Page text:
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Marine Ecology Progress Series

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MEPS 378:211-225 (2009)  -  DOI:

Regional-scale mean copepod concentration indicates relative abundance of North Atlantic right whales

Daniel E. Pendleton1,2,3,*, Andrew J. Pershing2,3, Moira W. Brown4,7, Charles A. Mayo4, Robert D. Kenney5, Nicholas R. Record2,3, Timothy V. N. Cole6

1Department of Natural Resources, Fernow Hall, Cornell University, Ithaca, New York 14853, USA
2School of Marine Sciences, University of Maine, Orono, Maine 04469, USA
3Gulf of Maine Research Institute, 350 Commercial St., Portland, Maine 04101, USA
4Provincetown Center for Coastal Studies, 5 Holway St., Provincetown, Massachusetts 02657, USA
5Graduate School of Oceanography, University of Rhode Island, Narragansett, Rhode Island 02882, USA
6National Marine Fisheries Service, Northeast Fisheries Science Center, 166 Water Street, Woods Hole, Massachusetts 02543, USA
7Present address: New England Aquarium, Central Wharf, Boston, Massachusetts 02110, USA

ABSTRACT: Management plans to reduce human-caused deaths of North Atlantic right whales Eubalaena glacialis depend, in part, on knowing when and where right whales are likely to be found. Local environmental conditions that influence movements of feeding right whales, such as ultra-dense copepod patches, are unpredictable and ephemeral. We examined the utility of using the regional-scale mean copepod concentration as an indicator of the abundance of right whales in 2 critical habitats off the northeastern coast of the United States: Cape Cod Bay and Great South Channel. Right whales are usually found in Cape Cod Bay during the late winter and early spring, and in the Great South Channel during the late spring and early summer. We found a significant positive relationship between mean concentration of the copepod Calanus finmarchicus in the western Gulf of Maine and the frequency of right whale sightings in the Great South Channel. In Cape Cod Bay we found a significant positive relationship between the mean concentration of other copepods (largely Pseudocalanus spp. and Centropages spp.) and the frequency of right whale sightings. This information could be used to further our understanding of the environmental factors that drive seasonal movement and aggregation of right whales in the Gulf of Maine, and it offers a tool to resource managers and modelers who seek to predict the movements of right whales based upon the concentration of copepods.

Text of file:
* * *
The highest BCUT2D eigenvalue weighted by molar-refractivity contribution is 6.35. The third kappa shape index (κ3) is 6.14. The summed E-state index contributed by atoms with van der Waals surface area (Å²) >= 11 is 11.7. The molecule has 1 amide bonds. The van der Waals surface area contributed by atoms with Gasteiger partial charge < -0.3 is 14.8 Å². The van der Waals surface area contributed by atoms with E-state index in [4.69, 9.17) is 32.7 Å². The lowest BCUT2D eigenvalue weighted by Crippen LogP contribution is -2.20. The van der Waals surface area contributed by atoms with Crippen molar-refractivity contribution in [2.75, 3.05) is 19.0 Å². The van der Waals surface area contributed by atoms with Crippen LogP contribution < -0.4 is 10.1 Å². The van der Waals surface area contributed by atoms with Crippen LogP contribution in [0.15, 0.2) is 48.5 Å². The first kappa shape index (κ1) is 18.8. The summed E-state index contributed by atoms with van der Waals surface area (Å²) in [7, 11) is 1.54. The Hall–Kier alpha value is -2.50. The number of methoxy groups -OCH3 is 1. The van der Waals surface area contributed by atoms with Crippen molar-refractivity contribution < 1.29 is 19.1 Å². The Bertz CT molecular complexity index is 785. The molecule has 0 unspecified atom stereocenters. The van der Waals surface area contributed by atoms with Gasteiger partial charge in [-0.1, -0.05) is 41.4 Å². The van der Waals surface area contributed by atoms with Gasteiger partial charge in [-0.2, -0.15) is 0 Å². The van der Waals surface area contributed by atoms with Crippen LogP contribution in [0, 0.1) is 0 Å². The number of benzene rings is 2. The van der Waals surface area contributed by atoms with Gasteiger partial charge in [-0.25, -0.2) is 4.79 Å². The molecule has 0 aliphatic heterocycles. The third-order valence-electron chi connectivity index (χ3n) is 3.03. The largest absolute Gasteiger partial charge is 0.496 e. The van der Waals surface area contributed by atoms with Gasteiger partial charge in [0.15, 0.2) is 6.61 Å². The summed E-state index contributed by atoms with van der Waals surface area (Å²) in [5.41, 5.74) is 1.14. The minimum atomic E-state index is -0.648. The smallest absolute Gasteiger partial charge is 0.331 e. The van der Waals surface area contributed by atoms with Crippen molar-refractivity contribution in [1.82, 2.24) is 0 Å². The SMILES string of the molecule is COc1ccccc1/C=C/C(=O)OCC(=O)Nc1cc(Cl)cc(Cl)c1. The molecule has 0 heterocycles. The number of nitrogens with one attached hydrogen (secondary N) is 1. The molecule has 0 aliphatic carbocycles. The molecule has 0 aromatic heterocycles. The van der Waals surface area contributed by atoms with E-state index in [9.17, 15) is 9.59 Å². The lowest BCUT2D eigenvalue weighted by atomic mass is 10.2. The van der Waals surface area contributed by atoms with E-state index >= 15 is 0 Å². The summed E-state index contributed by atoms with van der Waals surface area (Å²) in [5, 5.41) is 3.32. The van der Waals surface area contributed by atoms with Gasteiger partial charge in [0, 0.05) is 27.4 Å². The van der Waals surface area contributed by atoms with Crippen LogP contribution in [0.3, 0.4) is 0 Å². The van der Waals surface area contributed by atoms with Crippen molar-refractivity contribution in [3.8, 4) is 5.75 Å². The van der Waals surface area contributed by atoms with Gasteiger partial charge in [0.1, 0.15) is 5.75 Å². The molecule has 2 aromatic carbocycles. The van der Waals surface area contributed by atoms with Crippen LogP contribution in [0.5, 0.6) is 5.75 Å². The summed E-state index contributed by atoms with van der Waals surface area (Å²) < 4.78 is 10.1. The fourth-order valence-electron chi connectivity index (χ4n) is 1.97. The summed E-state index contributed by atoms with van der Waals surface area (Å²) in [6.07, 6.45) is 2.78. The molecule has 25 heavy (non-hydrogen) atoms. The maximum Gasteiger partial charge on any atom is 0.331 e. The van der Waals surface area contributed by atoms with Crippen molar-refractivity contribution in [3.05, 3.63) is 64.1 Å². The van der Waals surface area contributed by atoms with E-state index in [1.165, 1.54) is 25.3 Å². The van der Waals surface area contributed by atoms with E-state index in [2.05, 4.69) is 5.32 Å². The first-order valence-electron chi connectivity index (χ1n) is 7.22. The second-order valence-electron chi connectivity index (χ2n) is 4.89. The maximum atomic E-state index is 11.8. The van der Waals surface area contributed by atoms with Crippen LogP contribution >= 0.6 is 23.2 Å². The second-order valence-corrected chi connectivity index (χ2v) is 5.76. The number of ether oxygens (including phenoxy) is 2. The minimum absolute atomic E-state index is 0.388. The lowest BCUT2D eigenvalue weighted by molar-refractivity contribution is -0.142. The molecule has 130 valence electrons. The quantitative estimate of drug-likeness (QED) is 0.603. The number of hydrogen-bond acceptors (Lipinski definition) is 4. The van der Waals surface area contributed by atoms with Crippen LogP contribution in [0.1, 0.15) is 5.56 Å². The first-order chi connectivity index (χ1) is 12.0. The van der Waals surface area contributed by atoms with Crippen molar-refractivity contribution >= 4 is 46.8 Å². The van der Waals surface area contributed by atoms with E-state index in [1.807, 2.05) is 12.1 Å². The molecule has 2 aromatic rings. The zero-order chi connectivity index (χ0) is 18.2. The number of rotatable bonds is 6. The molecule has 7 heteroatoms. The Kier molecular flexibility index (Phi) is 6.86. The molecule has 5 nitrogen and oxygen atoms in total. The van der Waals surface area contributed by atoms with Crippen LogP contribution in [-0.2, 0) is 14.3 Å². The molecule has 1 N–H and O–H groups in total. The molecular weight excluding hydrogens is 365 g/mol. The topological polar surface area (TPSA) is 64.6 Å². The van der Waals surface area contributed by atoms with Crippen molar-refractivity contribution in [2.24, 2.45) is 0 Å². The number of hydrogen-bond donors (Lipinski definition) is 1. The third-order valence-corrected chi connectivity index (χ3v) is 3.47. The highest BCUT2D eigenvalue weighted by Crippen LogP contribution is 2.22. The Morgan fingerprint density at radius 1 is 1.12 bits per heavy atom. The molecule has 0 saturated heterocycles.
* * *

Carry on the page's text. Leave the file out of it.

KEY WORDS: Eubalaena glacialis · Right whale · Calanus finmarchicus · Prey density · Cape Cod Bay · Great South Channel · Pseudocalanus · Centropages

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Cite this article as: Pendleton DE, Pershing AJ, Brown MW, Mayo CA, Kenney RD, Record NR, Cole TVN (2009) Regional-scale mean copepod concentration indicates relative abundance of North Atlantic right whales. Mar Ecol Prog Ser 378:211-225.

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